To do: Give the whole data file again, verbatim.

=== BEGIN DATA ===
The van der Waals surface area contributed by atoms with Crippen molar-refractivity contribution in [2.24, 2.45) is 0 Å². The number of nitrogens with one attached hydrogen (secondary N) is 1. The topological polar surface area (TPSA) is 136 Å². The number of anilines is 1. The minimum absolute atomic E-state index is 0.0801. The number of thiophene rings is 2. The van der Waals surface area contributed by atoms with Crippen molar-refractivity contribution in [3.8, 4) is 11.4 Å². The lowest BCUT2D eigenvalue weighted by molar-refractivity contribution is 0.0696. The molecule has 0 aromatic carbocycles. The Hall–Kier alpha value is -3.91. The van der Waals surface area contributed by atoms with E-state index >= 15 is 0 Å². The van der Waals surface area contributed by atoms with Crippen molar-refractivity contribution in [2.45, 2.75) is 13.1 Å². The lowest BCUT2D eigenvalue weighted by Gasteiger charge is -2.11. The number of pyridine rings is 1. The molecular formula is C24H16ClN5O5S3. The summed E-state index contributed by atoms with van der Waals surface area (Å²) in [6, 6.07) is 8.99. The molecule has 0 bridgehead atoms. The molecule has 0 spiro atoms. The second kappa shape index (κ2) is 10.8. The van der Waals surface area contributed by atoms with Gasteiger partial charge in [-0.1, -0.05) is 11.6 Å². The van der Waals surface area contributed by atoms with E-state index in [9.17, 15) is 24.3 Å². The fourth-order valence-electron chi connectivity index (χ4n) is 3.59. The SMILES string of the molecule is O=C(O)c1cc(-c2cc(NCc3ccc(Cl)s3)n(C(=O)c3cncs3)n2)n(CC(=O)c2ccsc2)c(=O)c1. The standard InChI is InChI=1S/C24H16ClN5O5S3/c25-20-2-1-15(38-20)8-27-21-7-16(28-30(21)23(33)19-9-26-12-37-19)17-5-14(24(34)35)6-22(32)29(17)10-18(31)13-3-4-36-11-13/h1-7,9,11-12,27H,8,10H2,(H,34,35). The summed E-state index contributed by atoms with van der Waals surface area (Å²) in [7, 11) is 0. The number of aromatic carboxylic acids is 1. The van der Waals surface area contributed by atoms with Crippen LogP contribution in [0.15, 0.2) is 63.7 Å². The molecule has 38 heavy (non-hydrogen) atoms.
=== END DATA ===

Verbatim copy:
The van der Waals surface area contributed by atoms with Crippen molar-refractivity contribution in [2.24, 2.45) is 0 Å². The number of nitrogens with one attached hydrogen (secondary N) is 1. The topological polar surface area (TPSA) is 136 Å². The number of anilines is 1. The minimum absolute atomic E-state index is 0.0801. The number of thiophene rings is 2. The van der Waals surface area contributed by atoms with Crippen molar-refractivity contribution in [3.8, 4) is 11.4 Å². The lowest BCUT2D eigenvalue weighted by molar-refractivity contribution is 0.0696. The molecule has 0 aromatic carbocycles. The Hall–Kier alpha value is -3.91. The van der Waals surface area contributed by atoms with E-state index >= 15 is 0 Å². The van der Waals surface area contributed by atoms with Crippen molar-refractivity contribution in [2.45, 2.75) is 13.1 Å². The lowest BCUT2D eigenvalue weighted by Gasteiger charge is -2.11. The number of pyridine rings is 1. The molecular formula is C24H16ClN5O5S3. The summed E-state index contributed by atoms with van der Waals surface area (Å²) in [6, 6.07) is 8.99. The molecule has 0 bridgehead atoms. The molecule has 0 spiro atoms. The second kappa shape index (κ2) is 10.8. The van der Waals surface area contributed by atoms with Gasteiger partial charge in [-0.1, -0.05) is 11.6 Å². The van der Waals surface area contributed by atoms with E-state index in [9.17, 15) is 24.3 Å². The fourth-order valence-electron chi connectivity index (χ4n) is 3.59. The SMILES string of the molecule is O=C(O)c1cc(-c2cc(NCc3ccc(Cl)s3)n(C(=O)c3cncs3)n2)n(CC(=O)c2ccsc2)c(=O)c1. The standard InChI is InChI=1S/C24H16ClN5O5S3/c25-20-2-1-15(38-20)8-27-21-7-16(28-30(21)23(33)19-9-26-12-37-19)17-5-14(24(34)35)6-22(32)29(17)10-18(31)13-3-4-36-11-13/h1-7,9,11-12,27H,8,10H2,(H,34,35). The summed E-state index contributed by atoms with van der Waals surface area (Å²) in [7, 11) is 0. The number of aromatic carboxylic acids is 1. The van der Waals surface area contributed by atoms with Crippen LogP contribution in [0.15, 0.2) is 63.7 Å². The molecule has 38 heavy (non-hydrogen) atoms.